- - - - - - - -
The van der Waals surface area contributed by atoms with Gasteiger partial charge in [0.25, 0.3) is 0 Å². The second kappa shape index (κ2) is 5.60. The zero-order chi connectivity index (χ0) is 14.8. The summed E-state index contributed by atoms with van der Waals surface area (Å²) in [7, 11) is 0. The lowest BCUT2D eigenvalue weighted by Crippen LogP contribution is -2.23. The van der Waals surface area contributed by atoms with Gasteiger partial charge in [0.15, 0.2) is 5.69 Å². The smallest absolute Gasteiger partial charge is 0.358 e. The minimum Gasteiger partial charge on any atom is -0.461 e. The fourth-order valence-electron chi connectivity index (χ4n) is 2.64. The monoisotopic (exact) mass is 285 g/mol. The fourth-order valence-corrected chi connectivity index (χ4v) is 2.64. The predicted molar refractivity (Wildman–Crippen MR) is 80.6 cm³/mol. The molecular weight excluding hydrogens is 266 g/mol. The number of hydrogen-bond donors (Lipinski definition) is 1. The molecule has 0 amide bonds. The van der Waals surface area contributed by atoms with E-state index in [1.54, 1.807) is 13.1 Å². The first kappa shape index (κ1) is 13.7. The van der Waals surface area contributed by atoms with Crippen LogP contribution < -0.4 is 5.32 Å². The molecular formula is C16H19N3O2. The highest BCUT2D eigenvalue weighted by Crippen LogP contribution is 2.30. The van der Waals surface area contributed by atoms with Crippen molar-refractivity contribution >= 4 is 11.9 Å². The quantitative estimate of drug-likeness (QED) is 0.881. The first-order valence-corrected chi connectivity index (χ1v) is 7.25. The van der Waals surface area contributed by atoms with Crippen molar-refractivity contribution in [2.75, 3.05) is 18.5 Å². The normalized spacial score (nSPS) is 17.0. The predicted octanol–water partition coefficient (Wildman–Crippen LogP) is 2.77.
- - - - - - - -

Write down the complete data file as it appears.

The van der Waals surface area contributed by atoms with Gasteiger partial charge in [0.25, 0.3) is 0 Å². The second kappa shape index (κ2) is 5.60. The zero-order chi connectivity index (χ0) is 14.8. The summed E-state index contributed by atoms with van der Waals surface area (Å²) in [7, 11) is 0. The lowest BCUT2D eigenvalue weighted by Crippen LogP contribution is -2.23. The van der Waals surface area contributed by atoms with Gasteiger partial charge in [0.15, 0.2) is 5.69 Å². The smallest absolute Gasteiger partial charge is 0.358 e. The minimum Gasteiger partial charge on any atom is -0.461 e. The fourth-order valence-electron chi connectivity index (χ4n) is 2.64. The monoisotopic (exact) mass is 285 g/mol. The fourth-order valence-corrected chi connectivity index (χ4v) is 2.64. The predicted molar refractivity (Wildman–Crippen MR) is 80.6 cm³/mol. The molecular weight excluding hydrogens is 266 g/mol. The number of hydrogen-bond donors (Lipinski definition) is 1. The molecule has 0 amide bonds. The van der Waals surface area contributed by atoms with E-state index in [1.54, 1.807) is 13.1 Å². The first kappa shape index (κ1) is 13.7. The van der Waals surface area contributed by atoms with Crippen LogP contribution < -0.4 is 5.32 Å². The molecular formula is C16H19N3O2. The highest BCUT2D eigenvalue weighted by Crippen LogP contribution is 2.30. The van der Waals surface area contributed by atoms with Crippen molar-refractivity contribution >= 4 is 11.9 Å². The quantitative estimate of drug-likeness (QED) is 0.881. The first-order valence-corrected chi connectivity index (χ1v) is 7.25. The van der Waals surface area contributed by atoms with Crippen molar-refractivity contribution in [2.75, 3.05) is 18.5 Å². The normalized spacial score (nSPS) is 17.0. The predicted octanol–water partition coefficient (Wildman–Crippen LogP) is 2.77.